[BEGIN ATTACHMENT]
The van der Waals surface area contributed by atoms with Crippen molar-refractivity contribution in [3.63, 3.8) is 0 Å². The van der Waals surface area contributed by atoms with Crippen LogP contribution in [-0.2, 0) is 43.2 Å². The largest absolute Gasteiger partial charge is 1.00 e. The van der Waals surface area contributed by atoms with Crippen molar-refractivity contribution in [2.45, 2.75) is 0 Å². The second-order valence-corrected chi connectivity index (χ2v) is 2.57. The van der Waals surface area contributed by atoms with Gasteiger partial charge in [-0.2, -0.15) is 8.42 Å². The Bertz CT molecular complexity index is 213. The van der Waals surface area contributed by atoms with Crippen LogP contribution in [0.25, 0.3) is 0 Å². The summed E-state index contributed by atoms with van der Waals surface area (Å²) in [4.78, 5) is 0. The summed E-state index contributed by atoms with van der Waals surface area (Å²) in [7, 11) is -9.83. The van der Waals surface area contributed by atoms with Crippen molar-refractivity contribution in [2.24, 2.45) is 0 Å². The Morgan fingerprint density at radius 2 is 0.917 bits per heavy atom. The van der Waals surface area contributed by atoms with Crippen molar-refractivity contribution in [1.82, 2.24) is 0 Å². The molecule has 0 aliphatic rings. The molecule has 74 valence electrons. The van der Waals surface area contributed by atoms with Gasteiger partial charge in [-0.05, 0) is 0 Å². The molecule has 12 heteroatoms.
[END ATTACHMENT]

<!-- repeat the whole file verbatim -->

The van der Waals surface area contributed by atoms with Crippen molar-refractivity contribution in [3.63, 3.8) is 0 Å². The van der Waals surface area contributed by atoms with Crippen LogP contribution in [-0.2, 0) is 43.2 Å². The largest absolute Gasteiger partial charge is 1.00 e. The van der Waals surface area contributed by atoms with Crippen molar-refractivity contribution in [2.45, 2.75) is 0 Å². The second-order valence-corrected chi connectivity index (χ2v) is 2.57. The van der Waals surface area contributed by atoms with Gasteiger partial charge in [-0.2, -0.15) is 8.42 Å². The Bertz CT molecular complexity index is 213. The van der Waals surface area contributed by atoms with Crippen LogP contribution in [0.25, 0.3) is 0 Å². The summed E-state index contributed by atoms with van der Waals surface area (Å²) in [4.78, 5) is 0. The summed E-state index contributed by atoms with van der Waals surface area (Å²) in [7, 11) is -9.83. The van der Waals surface area contributed by atoms with Crippen molar-refractivity contribution in [2.24, 2.45) is 0 Å². The Morgan fingerprint density at radius 2 is 0.917 bits per heavy atom. The van der Waals surface area contributed by atoms with Crippen molar-refractivity contribution in [1.82, 2.24) is 0 Å². The molecule has 0 aliphatic rings. The molecule has 74 valence electrons. The van der Waals surface area contributed by atoms with Gasteiger partial charge in [-0.05, 0) is 0 Å². The molecule has 12 heteroatoms.